After the raid on Liberty Plaza, the absence that opened up in the center of our movement was greater than the size of the physical space in that tiny, granite park. For us, space is not a mere necessity—a place to lay our head, to eat our meals, to congregate and assemble—it is also a symbol and a direct action. Literally, vacant lots are voids that we fill with physical representations of our concerns, hopes, fears, and dreams. We invite others to join us and create an infrastructure that liberates minds. We must reassert our rights to occupy public spaces.
Privatization has created a dichotomy of those with and those without, those with being landowners—a fraction of the population. We must partner with communities, artists, educators, not just taking for ourselves, but opening locked gates for all to occupy.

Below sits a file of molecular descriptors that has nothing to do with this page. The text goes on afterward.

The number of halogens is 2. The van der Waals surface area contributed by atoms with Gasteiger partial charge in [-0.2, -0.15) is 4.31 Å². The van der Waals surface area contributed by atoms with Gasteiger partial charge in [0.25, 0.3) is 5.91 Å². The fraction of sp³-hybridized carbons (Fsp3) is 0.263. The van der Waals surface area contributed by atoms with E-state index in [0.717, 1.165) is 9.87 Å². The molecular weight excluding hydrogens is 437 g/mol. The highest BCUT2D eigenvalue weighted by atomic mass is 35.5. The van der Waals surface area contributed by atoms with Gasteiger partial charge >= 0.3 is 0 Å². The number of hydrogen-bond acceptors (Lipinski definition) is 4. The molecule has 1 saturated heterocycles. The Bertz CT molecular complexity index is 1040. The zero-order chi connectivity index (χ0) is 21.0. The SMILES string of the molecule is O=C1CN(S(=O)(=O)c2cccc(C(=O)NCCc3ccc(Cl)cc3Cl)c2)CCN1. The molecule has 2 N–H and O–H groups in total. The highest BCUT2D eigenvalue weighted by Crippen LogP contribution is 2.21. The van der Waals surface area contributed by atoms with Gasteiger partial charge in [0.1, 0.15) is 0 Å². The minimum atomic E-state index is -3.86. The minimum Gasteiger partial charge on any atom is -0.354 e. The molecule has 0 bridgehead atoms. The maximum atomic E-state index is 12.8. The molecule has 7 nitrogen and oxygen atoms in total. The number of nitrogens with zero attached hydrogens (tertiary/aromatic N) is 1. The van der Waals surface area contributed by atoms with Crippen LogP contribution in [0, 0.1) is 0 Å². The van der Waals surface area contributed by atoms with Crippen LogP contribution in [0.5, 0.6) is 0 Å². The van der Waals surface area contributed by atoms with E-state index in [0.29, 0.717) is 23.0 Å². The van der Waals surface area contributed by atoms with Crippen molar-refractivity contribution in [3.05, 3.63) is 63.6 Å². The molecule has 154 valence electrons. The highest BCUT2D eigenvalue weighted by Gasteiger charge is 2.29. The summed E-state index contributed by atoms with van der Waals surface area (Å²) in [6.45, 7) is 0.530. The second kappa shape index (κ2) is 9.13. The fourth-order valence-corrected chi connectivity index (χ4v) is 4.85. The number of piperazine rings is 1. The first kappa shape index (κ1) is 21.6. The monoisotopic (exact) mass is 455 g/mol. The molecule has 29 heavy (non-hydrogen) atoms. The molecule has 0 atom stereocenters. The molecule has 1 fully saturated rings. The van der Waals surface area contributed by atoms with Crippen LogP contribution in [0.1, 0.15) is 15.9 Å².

Now that we are rebuilding, some say that it is in our best interest to occupy indoor spaces. Occupying indoor spaces, such as foreclosed houses and abandoned buildings, politicizes individual struggles. It answers the question of how to survive through the winter and how to create a life outside of the spectacle of this revolutionary project. It allows the message of our movement to enter communities through individual voices. But occupying indoor space is fundamentally about reclaiming private space, a shift from our notions of what it is to be public, transparent, inclusive and collective.
Outdoor spaces symbolically oppose Wall Street in a manner that directly threatens its stability, and maintaining our presence in opposition is crucial to enfranchising more supporters moving forward. Indoor spaces are an important compliment to whatever we do, but we must remember that outdoor public spaces embody the heart of this movement. With each space we consider, we must ask whether it gives form to our collective desires. This is our metric. We will not wait for channels of bureaucracy to gift spaces to us. We will liberate them.